Of course, there’s no wrong time to do an externship — even people who have been in the workforce for years can benefit from one if they’re looking to change careers. 

Where Should You Do an Externship?

You should do an externship in any industry or role you’re interested in. Not sure where to start? Here are some common interests, where you might want to extern, and a Forage job simulation if you want to see if it’s right for you — before you set up the externship.

Interest(s)Externship FieldJob Simulation
Data analysisMarketingLululemon Merchandising
DesignUX DesignAccenture UX Design
Creative thinkingConsultingBCG Introduction to Strategy Consulting
ProgrammingSoftware EngineeringAccenture North America Coding: Development & Advanced Engineering
Public speakingSalesCisco IT Sales
Writing and researchLawIntroduction to Commercial Law

>>MORE: Explore Forage job simulations in dozens of industries and learn what careers you like — and which ones you don’t. 

Can You Add an Externship to Your Resume?

Yes, you can add an externship to your resume — and you should! While externships may not be as long or in-depth as internships, that doesn’t mean they’re not valuable learning experiences that teach you skills and industry knowledge. Adding an externship to your resume can signal to employers that you’re interested in the field and have experience working with professionals in the industry.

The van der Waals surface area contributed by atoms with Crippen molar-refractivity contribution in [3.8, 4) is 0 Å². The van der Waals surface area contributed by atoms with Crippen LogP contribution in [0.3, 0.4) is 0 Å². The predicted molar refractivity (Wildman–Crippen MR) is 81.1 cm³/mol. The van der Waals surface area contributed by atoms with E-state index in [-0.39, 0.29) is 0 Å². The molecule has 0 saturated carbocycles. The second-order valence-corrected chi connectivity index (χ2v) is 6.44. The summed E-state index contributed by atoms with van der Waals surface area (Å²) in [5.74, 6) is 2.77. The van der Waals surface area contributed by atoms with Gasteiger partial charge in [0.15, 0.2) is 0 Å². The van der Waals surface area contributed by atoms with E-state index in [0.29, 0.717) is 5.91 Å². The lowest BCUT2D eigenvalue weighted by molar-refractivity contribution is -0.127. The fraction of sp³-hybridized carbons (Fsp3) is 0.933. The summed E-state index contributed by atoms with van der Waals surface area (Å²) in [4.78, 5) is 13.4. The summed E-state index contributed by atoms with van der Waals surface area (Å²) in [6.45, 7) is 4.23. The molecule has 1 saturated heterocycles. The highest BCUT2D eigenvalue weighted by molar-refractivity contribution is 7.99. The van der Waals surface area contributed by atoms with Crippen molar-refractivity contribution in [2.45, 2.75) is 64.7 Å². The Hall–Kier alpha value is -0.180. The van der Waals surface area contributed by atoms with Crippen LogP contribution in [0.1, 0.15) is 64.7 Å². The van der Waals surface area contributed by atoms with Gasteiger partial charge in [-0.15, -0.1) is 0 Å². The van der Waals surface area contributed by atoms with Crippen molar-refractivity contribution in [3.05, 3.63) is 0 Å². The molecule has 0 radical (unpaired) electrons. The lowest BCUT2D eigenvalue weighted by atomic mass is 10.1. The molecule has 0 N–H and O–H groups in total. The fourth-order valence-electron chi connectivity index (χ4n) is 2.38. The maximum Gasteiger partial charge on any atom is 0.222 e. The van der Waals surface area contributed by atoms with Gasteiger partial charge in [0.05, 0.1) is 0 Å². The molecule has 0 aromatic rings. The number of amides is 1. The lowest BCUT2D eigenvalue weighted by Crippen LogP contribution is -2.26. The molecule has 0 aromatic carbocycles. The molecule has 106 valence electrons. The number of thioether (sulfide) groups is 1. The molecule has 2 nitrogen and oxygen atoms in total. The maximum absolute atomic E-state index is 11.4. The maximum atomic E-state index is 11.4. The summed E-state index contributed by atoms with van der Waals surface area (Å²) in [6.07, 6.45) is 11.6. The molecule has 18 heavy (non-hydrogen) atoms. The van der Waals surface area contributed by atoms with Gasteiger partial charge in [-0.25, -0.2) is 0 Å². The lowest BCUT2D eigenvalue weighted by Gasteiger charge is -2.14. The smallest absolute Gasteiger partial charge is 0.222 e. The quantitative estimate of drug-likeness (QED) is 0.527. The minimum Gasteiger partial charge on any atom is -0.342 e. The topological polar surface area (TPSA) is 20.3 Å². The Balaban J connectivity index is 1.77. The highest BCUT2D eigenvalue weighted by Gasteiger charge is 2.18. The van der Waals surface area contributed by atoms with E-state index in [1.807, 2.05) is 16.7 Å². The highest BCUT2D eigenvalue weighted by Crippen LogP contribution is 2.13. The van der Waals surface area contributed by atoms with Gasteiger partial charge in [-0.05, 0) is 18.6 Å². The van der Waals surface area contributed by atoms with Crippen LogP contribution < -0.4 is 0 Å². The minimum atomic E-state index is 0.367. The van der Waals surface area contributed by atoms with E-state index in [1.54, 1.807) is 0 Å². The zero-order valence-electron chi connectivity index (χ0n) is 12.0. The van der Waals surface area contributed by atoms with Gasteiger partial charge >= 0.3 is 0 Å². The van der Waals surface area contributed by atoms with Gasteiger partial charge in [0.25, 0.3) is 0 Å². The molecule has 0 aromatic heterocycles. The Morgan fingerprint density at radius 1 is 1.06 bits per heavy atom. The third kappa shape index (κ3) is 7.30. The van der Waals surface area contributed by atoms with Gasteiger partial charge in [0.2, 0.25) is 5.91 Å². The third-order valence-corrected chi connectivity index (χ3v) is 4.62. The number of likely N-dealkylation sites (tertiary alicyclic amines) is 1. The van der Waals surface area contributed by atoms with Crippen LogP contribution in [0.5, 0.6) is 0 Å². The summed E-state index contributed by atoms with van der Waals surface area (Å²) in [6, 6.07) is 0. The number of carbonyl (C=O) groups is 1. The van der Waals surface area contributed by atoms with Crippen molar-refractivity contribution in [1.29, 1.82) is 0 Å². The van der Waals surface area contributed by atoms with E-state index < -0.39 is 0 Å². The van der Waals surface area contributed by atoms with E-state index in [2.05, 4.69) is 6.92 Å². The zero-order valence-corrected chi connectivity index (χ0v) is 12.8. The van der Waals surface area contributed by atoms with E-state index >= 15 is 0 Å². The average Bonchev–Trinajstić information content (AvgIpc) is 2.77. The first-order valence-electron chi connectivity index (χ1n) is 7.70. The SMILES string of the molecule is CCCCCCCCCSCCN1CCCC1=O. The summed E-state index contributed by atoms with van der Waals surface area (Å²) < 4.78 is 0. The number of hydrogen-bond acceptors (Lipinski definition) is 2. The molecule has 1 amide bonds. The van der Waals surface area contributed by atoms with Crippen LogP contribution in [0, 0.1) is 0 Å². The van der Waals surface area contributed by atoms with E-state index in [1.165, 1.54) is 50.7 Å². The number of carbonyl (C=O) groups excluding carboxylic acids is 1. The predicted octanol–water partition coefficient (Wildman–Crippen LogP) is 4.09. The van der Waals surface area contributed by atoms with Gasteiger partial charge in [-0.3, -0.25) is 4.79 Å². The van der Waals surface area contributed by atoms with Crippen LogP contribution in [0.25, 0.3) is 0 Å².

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How to Include an Externship on Your Resume

You can list your externship on your resume under your “work experience” section with the company’s name, your title (“_____ extern”), and the month(s) you completed the externship.

Underneath this line, briefly describe what you did during the externship. Unlike an internship or longer work experience, you might not have made as much of an impact in a shorter time, especially if the externship was just a few days. That’s OK — it’s the nature of an externship. Try to quantify what you did as best you can, and focus on including any hard or soft skills you built and programs or tools you used. Did you use Microsoft PowerPoint and soft skills like communication and analytical skills to help prepare for a client meeting? Did you use hard skills to make an impact, and work with a senior software engineer to reduce the time it took to debug a software issue by 30%? 

>>MORE: How to Write a Resume With No Work Experience

Can I Get Hired From an Externship?

“It depends on the site,” Teri Shigeno, assistant professor who oversees externship programs at Adler University, says. “One of our sites hired a former student as a part-time director of mental performance.”

Typically, interns are more likely to get hired than externs, given the nature of the different roles. Interns already have experience working on entry-level tasks at the company, which makes it easier for an employer to understand whether an intern would succeed there. An extern is still learning valuable skills and gaining connections, but hasn’t necessarily done the work required in an entry-level role.